Sen. Lindsey Graham vowed Monday to “press on” in a bid to pass an apparently doomed Obamacare replacement bill he’s sponsoring, calling the proposal a “damn good idea.”
“We are going to press on. It’s OK to vote. It’s OK to fall short, if you do, for an idea that you believe in,” Graham told CNN’s Jake Tapper and Dana Bash at town hall debate in Washington.
But Democratic Sen. Bernie Sanders blasted the Republican approach, which must pass by an end-of-the-month deadline or go down to defeat as a “disaster,” and pushed his own long-term plan for a universal health care system.
Graham and fellow Republican Sen. Bill Cassidy are facing off against Sanders and Democratic Sen. Amy Klobuchar in the debate, with their measure appearing all-but-doomed after a third Republican, Sen. Susan Collins of Maine, came out against it.
The debate went ahead with the Republican effort on life support. Senate Majority leader Mitch McConnell can only afford to lose two Republican votes to pass the legislation.
Sanders’ Democratic colleague Klobuchar warned that the GOP plan “passes the buck to the states but doesn’t give them the bucks to cover people,” and urged her colleagues across the aisle to join in fixing the Affordable Care Act.
During the debate, President Donald Trump weighed in, taking a shot at Sen. John McCain who has come out against the Graham-Cassidy bill, with the President tweeting a video of the many times that the Arizona lawmaker had vowed to repeal and replace Obamacare.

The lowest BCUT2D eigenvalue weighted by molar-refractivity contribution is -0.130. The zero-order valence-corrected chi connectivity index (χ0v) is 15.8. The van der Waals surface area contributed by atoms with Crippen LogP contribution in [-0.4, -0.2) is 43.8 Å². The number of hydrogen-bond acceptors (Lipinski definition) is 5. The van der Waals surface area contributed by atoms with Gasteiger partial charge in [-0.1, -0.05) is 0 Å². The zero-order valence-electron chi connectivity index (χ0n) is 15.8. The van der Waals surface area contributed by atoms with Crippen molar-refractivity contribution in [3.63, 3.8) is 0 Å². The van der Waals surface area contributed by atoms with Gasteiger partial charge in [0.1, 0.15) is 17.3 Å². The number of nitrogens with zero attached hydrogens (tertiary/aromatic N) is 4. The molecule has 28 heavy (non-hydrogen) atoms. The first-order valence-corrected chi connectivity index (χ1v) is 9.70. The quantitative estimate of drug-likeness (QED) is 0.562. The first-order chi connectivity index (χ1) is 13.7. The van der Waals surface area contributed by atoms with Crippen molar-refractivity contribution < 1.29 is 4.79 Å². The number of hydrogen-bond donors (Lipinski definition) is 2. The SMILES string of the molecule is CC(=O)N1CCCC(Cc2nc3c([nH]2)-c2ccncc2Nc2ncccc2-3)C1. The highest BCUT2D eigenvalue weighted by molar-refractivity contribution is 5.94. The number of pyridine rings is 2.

“A few of the many clips of John McCain talking about Repealing & Replacing O’Care. My oh my has he changed-complete turn from years of talk!” Trump wrote.
In a moving moment, Graham rose to defend his friend, his eyes brimming with tears as he did so, reflecting the former Vietnam War hero’s recent diagnosis of brain cancer.
“John McCain can do whatever damn he wants to! He has earned that right,” Graham said, while Sanders said he couldn’t understand how Trump could attack McCain “one of the most decent people in the US Senate.”
In criticizing Republicans’ plans for health care, Sanders said that he knew that “nobody up here wants to see anybody die.”
“You tell me what happens when somebody who has cancer, somebody who has a serious heart condition, somebody who has a life-threatening disease suddenly loses the health insurance that they have,” he said.
The Democrats argued that the Republican plan would throw millions of people off of health insurance rolls.